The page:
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Message from SCD Director Al Kellie

I am pleased to highlight some of SCD's many activities during FY2000. It has been a challenging and productive time for SCD staff. We have overseen major machine upgrades resulting in a 400% increase in available compute cycles for our community, provided for new mass storage capabilities, enhanced our visualization resources, subcontracted with UCAR to provide for enterprise web services, and provided easier access to and management of treasured research datasets. SCD has moved confidently out of the doldrums of the aborted NEC system acquisition and has become a vibrant, energetic provider of the services required by our constituents. Our mission is to support large and small research investigators, no matter where they are located and to empower them with access to user-centered computing facilities.

Greetings from the SCD staff

SCD staff

A major milestone in FY2000 was the upgrade of the computing capabilities of the IBM RS/6000 SP supercomputer (blackforest) to a 151-node, 604-processor cluster running the AIX operating system. Blackforest now provides 135 compute nodes that are equally divided between Community Computing users and the Climate Simulation Lab. Upgrades were also applied to our test IBM SP system (babyblue) and to our Compaq ES40 evaluation system (prospect). This, in conjunction with our other production systems (four SGI Origin 2000 and two Cray J90se machines) has kept SCD on track to providing teraflop computing for the atmospheric and related sciences.

With increased computing capability comes the need to manage an ever-greater volume of data. During this review period, we sought and acquired three additional StorageTek automated tape cartridge systems for our world-class Mass Storage System (MSS), bringing our total number of automated tape handlers to five. At end FY2000, the MSS contains over 275 terabytes (TB) of research data, and the additional tape handlers will allow us to continue providing outstanding data storage and delivery services for the foreseeable future.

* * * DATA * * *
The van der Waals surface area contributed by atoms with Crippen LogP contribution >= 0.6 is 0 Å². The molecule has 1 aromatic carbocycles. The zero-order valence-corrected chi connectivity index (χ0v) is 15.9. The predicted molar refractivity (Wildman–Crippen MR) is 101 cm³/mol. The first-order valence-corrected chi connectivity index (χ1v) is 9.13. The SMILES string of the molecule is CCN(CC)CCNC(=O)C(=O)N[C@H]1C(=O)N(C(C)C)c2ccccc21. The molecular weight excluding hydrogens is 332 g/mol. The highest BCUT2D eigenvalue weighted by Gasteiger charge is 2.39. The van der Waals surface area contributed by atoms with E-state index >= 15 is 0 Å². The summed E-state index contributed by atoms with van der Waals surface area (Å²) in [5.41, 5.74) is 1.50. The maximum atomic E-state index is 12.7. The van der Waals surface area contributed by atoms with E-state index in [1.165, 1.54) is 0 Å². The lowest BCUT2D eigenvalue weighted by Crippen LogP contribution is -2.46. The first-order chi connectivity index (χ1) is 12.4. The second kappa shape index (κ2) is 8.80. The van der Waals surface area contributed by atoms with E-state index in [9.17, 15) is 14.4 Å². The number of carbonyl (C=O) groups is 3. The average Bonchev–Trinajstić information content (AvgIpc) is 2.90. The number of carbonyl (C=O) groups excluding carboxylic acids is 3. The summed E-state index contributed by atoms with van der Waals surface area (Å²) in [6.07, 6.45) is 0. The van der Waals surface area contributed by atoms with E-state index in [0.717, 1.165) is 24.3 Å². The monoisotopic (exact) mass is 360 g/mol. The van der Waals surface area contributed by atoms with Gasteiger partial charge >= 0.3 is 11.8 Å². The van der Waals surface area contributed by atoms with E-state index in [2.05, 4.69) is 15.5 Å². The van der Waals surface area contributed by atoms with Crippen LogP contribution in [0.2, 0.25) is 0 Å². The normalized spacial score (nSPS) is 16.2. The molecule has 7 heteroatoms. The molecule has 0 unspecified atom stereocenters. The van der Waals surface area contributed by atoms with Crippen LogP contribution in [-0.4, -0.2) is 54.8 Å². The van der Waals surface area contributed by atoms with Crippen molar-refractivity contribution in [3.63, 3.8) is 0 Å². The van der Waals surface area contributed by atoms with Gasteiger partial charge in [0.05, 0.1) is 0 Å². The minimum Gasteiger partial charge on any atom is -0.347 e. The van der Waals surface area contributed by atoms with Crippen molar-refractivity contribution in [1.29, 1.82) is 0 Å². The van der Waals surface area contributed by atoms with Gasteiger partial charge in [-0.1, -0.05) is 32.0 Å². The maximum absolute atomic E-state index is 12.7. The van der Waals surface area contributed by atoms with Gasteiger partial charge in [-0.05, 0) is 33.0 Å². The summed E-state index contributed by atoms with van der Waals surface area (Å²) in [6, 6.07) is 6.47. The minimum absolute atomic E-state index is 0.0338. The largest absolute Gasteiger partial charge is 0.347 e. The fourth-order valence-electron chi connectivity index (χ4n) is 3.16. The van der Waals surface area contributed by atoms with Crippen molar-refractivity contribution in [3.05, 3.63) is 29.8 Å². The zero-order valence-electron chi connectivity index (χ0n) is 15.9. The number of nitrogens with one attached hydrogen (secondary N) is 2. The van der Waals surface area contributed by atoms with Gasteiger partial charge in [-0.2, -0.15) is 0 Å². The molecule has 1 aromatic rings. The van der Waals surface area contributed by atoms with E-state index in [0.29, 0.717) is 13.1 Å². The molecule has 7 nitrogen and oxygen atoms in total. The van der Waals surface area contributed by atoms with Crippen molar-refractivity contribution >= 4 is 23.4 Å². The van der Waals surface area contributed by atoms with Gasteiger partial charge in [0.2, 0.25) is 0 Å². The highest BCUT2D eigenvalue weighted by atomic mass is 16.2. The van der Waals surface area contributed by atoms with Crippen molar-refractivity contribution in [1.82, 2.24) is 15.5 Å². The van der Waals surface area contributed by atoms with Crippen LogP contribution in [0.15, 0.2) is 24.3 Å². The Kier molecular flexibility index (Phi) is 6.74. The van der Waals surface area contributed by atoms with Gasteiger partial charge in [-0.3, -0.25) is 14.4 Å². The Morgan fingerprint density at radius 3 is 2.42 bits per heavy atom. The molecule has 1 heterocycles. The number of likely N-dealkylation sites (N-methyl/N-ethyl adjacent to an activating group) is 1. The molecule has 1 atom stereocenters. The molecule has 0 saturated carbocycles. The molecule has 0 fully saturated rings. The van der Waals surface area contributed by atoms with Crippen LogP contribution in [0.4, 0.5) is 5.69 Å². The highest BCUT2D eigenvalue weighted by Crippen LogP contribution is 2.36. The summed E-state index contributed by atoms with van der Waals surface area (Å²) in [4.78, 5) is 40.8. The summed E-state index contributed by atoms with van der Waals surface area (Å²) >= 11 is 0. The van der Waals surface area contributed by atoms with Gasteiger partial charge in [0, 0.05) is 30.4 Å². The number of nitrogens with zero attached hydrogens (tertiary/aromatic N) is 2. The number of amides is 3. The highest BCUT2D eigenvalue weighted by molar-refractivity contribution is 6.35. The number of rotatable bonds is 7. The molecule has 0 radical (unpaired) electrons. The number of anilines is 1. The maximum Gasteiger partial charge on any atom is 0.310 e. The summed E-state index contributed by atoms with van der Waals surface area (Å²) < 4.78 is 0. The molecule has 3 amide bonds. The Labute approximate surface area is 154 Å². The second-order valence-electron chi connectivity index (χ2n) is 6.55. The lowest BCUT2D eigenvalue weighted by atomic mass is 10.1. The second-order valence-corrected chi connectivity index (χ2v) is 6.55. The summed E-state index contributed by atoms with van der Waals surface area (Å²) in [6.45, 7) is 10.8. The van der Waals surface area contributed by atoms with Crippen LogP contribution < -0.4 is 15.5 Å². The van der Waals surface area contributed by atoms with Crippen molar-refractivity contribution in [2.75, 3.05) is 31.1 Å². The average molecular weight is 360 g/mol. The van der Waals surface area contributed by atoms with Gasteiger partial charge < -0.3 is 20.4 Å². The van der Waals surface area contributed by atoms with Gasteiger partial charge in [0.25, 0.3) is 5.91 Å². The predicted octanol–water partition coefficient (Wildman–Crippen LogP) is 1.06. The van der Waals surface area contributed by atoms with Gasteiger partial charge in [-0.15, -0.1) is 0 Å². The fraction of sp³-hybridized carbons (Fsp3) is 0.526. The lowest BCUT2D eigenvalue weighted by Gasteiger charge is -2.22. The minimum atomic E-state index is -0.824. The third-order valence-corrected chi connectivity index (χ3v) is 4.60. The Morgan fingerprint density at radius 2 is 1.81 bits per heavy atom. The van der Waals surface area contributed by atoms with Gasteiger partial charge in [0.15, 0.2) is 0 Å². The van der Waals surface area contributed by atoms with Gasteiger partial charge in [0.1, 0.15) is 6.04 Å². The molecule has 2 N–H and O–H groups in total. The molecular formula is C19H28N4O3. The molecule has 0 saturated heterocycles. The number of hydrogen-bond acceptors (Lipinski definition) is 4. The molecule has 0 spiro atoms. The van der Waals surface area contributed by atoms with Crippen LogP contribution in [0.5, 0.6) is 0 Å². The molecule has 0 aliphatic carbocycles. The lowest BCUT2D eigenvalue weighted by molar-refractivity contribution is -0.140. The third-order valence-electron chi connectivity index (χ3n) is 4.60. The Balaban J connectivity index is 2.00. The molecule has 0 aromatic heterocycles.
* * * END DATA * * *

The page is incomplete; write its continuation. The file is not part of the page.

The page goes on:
Recognizing that data are the currency of scientific research, SCD expanded its data analysis capabilities with a new machine (dataproc) dedicated to such work for our scientific researchers. Moreover, the Data Support Section within SCD has worked hard to make more of its research data archive (including major sets of corrected data) available to researchers around the world. We have also teamed with UCAR's Unidata program to provide a dedicated machine for use in distributing regional weather data to university researchers around the country.

In another data-driven area, SCD has taken steps to create a leading-edge scientific visualization facility to serve this ever-growing component of data analysis and presentation. SCD's strong reputation in this developing technology has been nationally recognized. We intend to invest significantly in the development of this growing facility that may be used for a variety of purposes, including real-time model analysis and visualization, a collaboratory research environment, and access to the evolving NSF GRID. Construction is slated to begin in November 2000.

Finally, in April 2000, members of the division began the complex but important task of preparing a Request for Proposal (RFP) for the next generation of computing hardware to be acquired for NCAR. In preparing this RFP, the needs of both NCAR scientists and SCD technical personnel were melded together to create a unique document that will drive this important acquisition. Of particular note was the need to create an entirely new suite of computing system performance benchmarks, using various production codes (MM5, WRF, PCM, CCM, etc.) as a metric for determining what type of system (or systems) should be offered for NCAR's consideration. The RFP was released in draft form to all interested vendors in late August 2000, and we plan to release the final version at the end of October 2000.

As we report on our activities for this Annual Scientific Report, the staff and management of SCD look forward to even greater challenges and exciting opportunities in the coming months. As always, in all that we do, we seek to provide the finest in computing resources, teamed with a dedicated and talented staff to help advance our understanding of the Earth's complex climate system.

Al Kellie

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